Jamaica Observer: MONTEGO BAY, St James — The belief that corruption is rife among political parties surfaced as the number one reason the majority of voters continue to stay away from national elections, according to a survey conducted by noted pollster Don Anderson for the Electoral Commission of Jamaica (ECJ).

The poll results were shared by ECJ Chairman Earl Jarrett in an address to the 153rd synod of the Anglican Church in Jamaica and the Cayman Islands in Montego Bay last week.

Jarrett told the synod that respondents included voters and non-voters with each indicating their reason for not participating in national elections.

Among the other reasons offered by respondents were “no difference between parties”, “none performing effectively”, “no confidence in them”, or parties “make too many unfulfilled promises”.

Referencing voter turnout trends since 1962, the ECJ head said 1962 to 1980 figures revealed an average of 81.5 per cent turnout for elections.

The years 1989 to 2020, however, average 56 per cent, with a high in 1989 of 78 per cent and a low 38 per cent in 2020.

Registered voters moved from 796,540 in 1962 to 1,913,410 in 2020.

Those who voted increased from 580,517 in 1962 to 714,808 in 2020.

Voter apathy has been a concern for some time and fears about the threat it poses to the country’s democracy started to increase even more after only 30 per cent of registered voters cast ballots in the 2016 Local Government Election. The turnout then dropped significantly to 29.6 per cent in the February 26, 2024 Local Government Election.

Last week Jarrett disclosed that the Don Anderson poll also found that among the reasons Jamaicans decided not to vote was their view that “people do not benefit”, “none of them [political parties] helping the people”, “all politicians are the same”, or “politics too dirty”.

He said that the ECJ will continue its public education thrust in an attempt to develop an informed electorate with the intention that more of the approximately two million registered voters on the list will attend polling days.

Jarrett said that the ECJ manages a budget of $2 billion annually, which doubles in an election year to $4 billion, with 50,000 individuals working within the electoral system.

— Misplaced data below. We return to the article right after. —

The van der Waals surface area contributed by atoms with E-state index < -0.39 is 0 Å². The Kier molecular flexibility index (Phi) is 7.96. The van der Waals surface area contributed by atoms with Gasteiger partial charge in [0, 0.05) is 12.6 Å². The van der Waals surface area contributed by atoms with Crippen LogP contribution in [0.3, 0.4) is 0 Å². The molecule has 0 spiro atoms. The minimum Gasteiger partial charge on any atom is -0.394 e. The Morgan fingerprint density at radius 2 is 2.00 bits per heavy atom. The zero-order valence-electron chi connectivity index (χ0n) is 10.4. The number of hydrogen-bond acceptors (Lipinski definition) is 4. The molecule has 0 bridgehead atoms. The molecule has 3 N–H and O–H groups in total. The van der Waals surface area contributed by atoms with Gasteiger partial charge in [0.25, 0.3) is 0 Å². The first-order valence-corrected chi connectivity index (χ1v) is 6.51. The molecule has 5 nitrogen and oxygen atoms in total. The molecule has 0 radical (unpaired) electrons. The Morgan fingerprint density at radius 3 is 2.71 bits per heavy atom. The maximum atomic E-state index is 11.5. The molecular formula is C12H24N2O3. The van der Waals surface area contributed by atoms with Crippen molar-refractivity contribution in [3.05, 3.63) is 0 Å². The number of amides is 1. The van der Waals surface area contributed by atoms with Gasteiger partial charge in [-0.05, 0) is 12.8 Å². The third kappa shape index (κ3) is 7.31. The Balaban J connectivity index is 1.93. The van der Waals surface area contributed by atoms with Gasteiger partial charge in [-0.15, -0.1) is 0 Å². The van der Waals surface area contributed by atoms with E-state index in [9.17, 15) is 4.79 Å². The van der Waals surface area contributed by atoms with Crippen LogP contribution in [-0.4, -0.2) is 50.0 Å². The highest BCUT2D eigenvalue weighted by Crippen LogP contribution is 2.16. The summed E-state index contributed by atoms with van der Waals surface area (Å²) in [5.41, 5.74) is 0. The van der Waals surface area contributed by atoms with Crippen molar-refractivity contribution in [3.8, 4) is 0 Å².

While not doing an analysis of the 2024 local government elections, Jarrett said the team at the ECJ and Electoral Office of Jamaica, led by Director of Elections Glasspole Brown, had performed creditably despite the delay that hampered finalising the results.

Meanwhile, he encouraged the church leaders and representatives present to make their facilities available for the various activities related to elections. These include training rooms as well as church halls for use as polling stations.

“We can’t have polling taking place in someone’s bedroom,” Jarrett said, as he suggested that making church spaces available should be seen as a part of ministry.

“Voting is not a spectator sport,” Jarrett said as he urged that church people recognise the importance of exercising their franchise. “If democracy is to work…it cannot be a spectator sport. You have to participate…fully; and, where necessary, volunteer to serve…”

The ECJ chairman assured his audience that data security is of significant importance to the body he leads, explaining that the ECJ had both fuelled and funded the system with the tools to install safeguards.

“The EOJ has the largest body of private data…and so we now have a responsibility to deal with that risk,” said Jarrett.

He added that the ECJ had invested in data servers and security infrastructure to undergird the programmes using the highest quality available tools to manage the complex data.

Responsibility for inspectorate of the National Identification and Registration Authority (NIRA) for the national identification system (NIDS) now falls under the ECJ.

This, Jarrett indicated, was out of recognition of the capacity of the systems in place to provide the oversight necessary based on the sensitivity of the data being managed.

“We welcome that responsibility,” Jarrett said, adding that the ECJ’s officers were committed to the task.